MOGADISHU (Reuters) - Somali gunmen kidnapped three foreign aid workers on Saturday in a raid on a Kenyan border town, then went back over the porous border into the Horn of Africa nation, rebels and residents said.
Cross-border raids are fairly common in the remote region, but usually involve cattle rustlers or gangs of robbers preying on business people in both countries. Ill-funded Kenyan security forces can do little to police the vast, impoverished area.
Somalia’s militant al Shabaab group, which denied involvement, vowed to track down the captors who took the three workers from Mandera town, straddling the Kenya-Somali border.
“The authorities in Mandera (in Kenya) told us that those aid workers had been kidnapped. We’re now going to run after them,” said Sheikh Osman, an al Shabaab member in the neighboring district in Somalia.
Al Shabaab said the kidnappers were moving deeper inside Somalia and had been seen at the entrance to the provincial town of Baidoa where the group had seized one of the captors’ cars.
Sheikh Aden of al Shabaab said the vehicle with the hostages had escaped and was heading toward Mogadishu.
“One of the vehicles has been seized ... our men surrounded the car, which was escorting the car carrying the hostages ... we’re still chasing after the hostages,” he said from Balad Hawa, the town neighbouring Mandera on the Somali side.
There was no independent confirmation of that report.
No group has claimed responsibility, but al Shabaab blamed members of another Islamist rebel group, Hizbul Islam, for the attack. Hizbul Islam was not immediately available for comment.
The two groups are usually allies in their fight against the government, but differences and disputes have emerged. Somalia’s varied insurgent alliances are often further complicated by clan loyalties and local disputes.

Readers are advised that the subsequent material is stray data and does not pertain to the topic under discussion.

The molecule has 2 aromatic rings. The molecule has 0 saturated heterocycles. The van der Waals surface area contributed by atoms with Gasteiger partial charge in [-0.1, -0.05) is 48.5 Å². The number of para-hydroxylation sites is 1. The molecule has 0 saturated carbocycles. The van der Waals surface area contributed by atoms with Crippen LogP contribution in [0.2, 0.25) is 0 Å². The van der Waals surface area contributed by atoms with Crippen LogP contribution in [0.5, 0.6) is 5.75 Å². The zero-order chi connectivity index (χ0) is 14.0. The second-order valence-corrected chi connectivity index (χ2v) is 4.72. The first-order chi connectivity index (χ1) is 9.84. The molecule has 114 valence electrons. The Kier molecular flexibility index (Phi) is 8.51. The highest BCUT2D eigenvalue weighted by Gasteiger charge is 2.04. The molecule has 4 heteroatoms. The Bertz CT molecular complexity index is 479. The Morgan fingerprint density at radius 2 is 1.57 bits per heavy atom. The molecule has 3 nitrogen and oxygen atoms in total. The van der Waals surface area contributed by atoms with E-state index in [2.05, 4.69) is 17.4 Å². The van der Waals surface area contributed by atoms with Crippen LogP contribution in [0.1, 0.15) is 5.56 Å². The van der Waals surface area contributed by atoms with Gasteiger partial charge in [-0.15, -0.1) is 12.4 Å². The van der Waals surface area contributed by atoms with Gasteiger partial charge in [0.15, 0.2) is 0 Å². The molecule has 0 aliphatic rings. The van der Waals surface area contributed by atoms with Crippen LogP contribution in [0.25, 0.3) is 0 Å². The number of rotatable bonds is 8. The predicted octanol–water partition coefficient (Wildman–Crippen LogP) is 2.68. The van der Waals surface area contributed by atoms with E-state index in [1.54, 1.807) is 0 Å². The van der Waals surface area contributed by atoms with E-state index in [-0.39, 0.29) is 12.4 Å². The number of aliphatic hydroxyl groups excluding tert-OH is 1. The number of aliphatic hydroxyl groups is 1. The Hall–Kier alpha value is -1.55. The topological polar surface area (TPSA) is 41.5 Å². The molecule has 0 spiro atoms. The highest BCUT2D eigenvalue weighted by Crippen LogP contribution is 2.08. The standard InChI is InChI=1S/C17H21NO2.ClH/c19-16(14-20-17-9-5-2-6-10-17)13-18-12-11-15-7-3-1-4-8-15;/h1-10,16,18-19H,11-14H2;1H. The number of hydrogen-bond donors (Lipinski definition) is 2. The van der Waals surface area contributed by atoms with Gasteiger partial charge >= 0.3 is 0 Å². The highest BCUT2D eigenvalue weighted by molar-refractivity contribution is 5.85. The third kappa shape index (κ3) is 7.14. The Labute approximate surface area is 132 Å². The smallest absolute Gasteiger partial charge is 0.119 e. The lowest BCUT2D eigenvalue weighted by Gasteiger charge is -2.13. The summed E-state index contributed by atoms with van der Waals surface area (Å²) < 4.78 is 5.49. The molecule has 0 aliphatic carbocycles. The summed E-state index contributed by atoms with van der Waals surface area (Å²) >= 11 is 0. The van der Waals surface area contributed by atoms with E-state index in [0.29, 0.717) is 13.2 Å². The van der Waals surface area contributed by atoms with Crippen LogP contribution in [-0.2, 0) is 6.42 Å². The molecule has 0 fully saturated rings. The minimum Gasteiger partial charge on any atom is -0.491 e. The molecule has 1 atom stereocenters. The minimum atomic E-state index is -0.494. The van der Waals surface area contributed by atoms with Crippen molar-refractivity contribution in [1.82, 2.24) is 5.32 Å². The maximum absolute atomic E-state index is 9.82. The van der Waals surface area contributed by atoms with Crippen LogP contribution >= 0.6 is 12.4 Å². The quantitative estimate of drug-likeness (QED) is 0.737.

The aid organization has asked that its name and the nationalities of the hostages not be released. In the past, most foreigners kidnapped have been released after a ransom payment.
Residents in Mandera said an unknown number of assailants entered the town early on Saturday and seized the three.
“I got up to gun shots, and it was over in a very short time. In fact, there had been no resistance at all except from the guard whom they shot in the head and he is at the hospital now,” resident Abdi Mohamed told Reuters by telephone.
Suspicion of kidnappings usually falls on clan militias or insurgents. Seizures are usually of Somalis, sometimes of foreigners and increasingly of ship crews off the coast.
Somali pirates released a German-owned ship on Saturday after receiving a $1.8 million ransom.
On Tuesday, two French security officials were kidnapped in the Somali capital Mogadishu and eventually handed over to al Qaeda-linked al Shabaab rebels.
Somalia’s government and a 4,300-strong African Union force have been unable to gain control of rebel strongholds in Mogadishu and other parts of the country despite international support and training.
A two-year insurgency there has killed at least 18,000 people, according to a local rights group.